Hydrogen has long been held out as a clean burning fuel that could be used as an alternative to oil-based fossil fuels – both for ecological reasons and in recognition of the finite remaining supplies of fossil fuels. Advocates for hydrogen powered vehicles have pointed to the hyper-abundance of hydrogen in nature and the fact that a vehicle running on hydrogen would only produce water as the output of its combustion process. No CO2, no other nitrogen or sulfur products, just pure water.
All of these claims were and still are true. But, unfortunately the advocates of using hydrogen as a fuel failed to think the process all the way through. There are two downsides to hydrogen powered vehicles.
The first downside is that you need a much bigger gas tank to hold hydrogen than you need to hold an oil-based fuel such as petrol or diesel (or, as an alternate, you get appreciably less range from the same sized tank if it holds hydrogen). This is disappointing, but far from a fatal flaw.
Alas, the second downside is almost certainly a fatal flaw. Although it is true that hydrogen is abundant in nature, it is not readily found in its 'pure' form, but rather is 'trapped' in other molecules, and the cost of 'refining' hydrogen is very high. Most commonly, hydrogen is currently obtained from natural gas or coal, a process that is both costly in terms of energy and which requires a fossil fuel raw material to start with.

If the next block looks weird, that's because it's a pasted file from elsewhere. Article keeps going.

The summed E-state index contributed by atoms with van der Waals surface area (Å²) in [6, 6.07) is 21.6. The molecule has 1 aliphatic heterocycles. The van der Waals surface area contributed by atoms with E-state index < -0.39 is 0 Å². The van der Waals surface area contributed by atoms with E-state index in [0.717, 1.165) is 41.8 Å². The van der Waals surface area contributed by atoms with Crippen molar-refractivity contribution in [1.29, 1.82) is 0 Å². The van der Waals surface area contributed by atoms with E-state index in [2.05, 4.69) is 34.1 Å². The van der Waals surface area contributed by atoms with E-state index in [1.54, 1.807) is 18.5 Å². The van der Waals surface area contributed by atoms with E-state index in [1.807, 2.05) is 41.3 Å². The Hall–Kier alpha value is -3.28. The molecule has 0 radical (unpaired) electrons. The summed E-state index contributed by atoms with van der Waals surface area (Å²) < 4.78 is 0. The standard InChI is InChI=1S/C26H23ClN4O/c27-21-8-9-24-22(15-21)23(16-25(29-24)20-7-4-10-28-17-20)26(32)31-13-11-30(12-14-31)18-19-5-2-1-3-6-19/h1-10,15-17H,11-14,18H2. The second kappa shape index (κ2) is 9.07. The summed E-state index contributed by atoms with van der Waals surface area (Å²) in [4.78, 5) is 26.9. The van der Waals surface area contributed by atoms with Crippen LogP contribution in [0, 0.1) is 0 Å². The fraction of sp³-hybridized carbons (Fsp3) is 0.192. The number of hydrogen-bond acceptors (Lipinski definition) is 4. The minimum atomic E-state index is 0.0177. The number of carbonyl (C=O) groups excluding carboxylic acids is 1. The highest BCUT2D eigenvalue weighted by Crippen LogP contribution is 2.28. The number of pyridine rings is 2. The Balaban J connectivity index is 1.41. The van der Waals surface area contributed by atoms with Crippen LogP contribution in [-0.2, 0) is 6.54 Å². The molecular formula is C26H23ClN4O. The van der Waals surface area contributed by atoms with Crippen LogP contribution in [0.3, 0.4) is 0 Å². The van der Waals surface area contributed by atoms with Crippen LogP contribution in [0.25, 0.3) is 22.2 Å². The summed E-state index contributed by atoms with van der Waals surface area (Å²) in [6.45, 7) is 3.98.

Hydrogen can also be obtained from splitting H2O (ie ordinary water) into its constituent hydrogen and oxygen atoms, through the simple process of electrolysis. Unfortunately, this too requires a significant amount of electrical energy, and where does much of the world's energy come from at present? Yes, from burning oil based fuels.
In other words, hydrogen burning vehicles merely shift their pollution, they do not eliminate it, and they still consume fossil fuels (again in a shifted indirect form).
Unsurprisingly, it is much more efficient to bypass all the middle steps, and to simply use an oil-based fuel as the prime power source for vehicles. If the world were to discover or develop a new clean green limitless way of generating electricity, this would change (as would so much else in the rest of our lives!), but until such time as nuclear fission power becomes more acceptable to the eco-lobby and/or until such time as nuclear fusion power becomes feasible, there seems little chance of this occurring.
You might wonder how it is that such a significant and substantial downside to using hydrogen was not considered earlier? Strangely, it seems that advocates were very enthusiastic about hydrogen as an alternative fuel until such time as the government research subsidies ran out.
Here is an article discussing the demise of hydrogen as an alternative fuel in the context of aviation. The same downsides apply with equal force to hydrogen as an alternative fuel for all other types of vehicle.